Our beekeeping experience in the past month or so has been a trying experience and I don’t want to talk about it (we still have some challenging days ahead). To maintain our sanity and derive some satisfaction from the all this bee business, we decided to pull a frame of honey yesterday from a monster hive that’s out of control.
The honey has a hint of maple and a distinct wild flower aroma compared to the more delicately balanced honey we harvested in the city last year. I’ve tasted some wild flower honeys that were almost pungent, not particularly pleasant or elegant. I’m glad that’s not the case here.
We hope to find a safe place in the city for a few hives next year. The huge diversity of flowering trees and plants in the city has got to produce to best tasting honey around. I’m almost sure of it. The honey we harvested yesterday isn’t bad at all. It’s good honey. But the honey we harvested last year in the city seems to have more subtle, complex flavours. It’s still early in the season, though. The bees may produce something altogether different by the time September rolls around.
Check out the First Honey of 2012 photo album to view the photos individually. (It might take a couple seconds for the slideshow to load. Refresh your browser if it’s played out by the time you’re reading this.)
iPad and non-Flash mobile devices can view slideshow photos here: First Honey of 2012.
The honey on the frame is only partially capped (or cured). Usually we’d wait until most of it is capped, but we weren’t in the mood to wait another week. (By the way, last year we didn’t get any honey until September 4th. It was a horrible year for everyone.) Here’s the video version. The best part is when we bite into it and feel the warm honey burst out from the soft comb. That’s a personal moment I cut from the video, but trust me, it’s the kind of moment that makes the hard days of beekeeping worth it.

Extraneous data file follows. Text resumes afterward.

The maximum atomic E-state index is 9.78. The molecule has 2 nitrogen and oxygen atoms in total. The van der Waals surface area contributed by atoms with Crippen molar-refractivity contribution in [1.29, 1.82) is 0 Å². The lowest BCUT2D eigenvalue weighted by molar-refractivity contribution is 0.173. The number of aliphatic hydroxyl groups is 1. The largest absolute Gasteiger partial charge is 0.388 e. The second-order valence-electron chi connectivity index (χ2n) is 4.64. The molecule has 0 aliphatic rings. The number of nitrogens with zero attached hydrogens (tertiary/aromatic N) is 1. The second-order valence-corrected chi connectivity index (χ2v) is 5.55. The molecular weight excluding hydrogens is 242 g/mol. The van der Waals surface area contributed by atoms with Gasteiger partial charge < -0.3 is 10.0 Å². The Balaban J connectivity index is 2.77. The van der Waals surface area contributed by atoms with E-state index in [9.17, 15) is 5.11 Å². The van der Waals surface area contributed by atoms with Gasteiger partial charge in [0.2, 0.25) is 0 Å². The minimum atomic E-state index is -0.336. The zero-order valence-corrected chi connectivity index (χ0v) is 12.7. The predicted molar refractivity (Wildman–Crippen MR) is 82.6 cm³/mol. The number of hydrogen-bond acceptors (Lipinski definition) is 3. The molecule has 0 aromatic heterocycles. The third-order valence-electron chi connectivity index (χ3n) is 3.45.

JULY 07, 2012: I’ve changed my mind about the flavour of our new rural honey — from St. Philip’s. We had a good feed of it last night along with some comb honey we harvested in St. John’s last year for comparison, and both of the honeys were delicious. The St. Philip’s honey has a more wild earthy flavour compared to the delicate flavour of the St. John’s honey, but the earthiness isn’t so intense that it overwhelms the palette. There’s plenty of room to notice the maple sweetness and other subtleties. It’s different but just as good as last year’s honey.
PHOTOS NOTE (OCTOBER 2015): The photos in this post may not display properly because they were uploaded through Google’s Picasa online photo album service, a service I no longer use because certain updates create more work for me instead of streamlining the process. I will eventually replace the photos with ones hosted on the Mud Songs server. This note will disappear when (or if) that happens.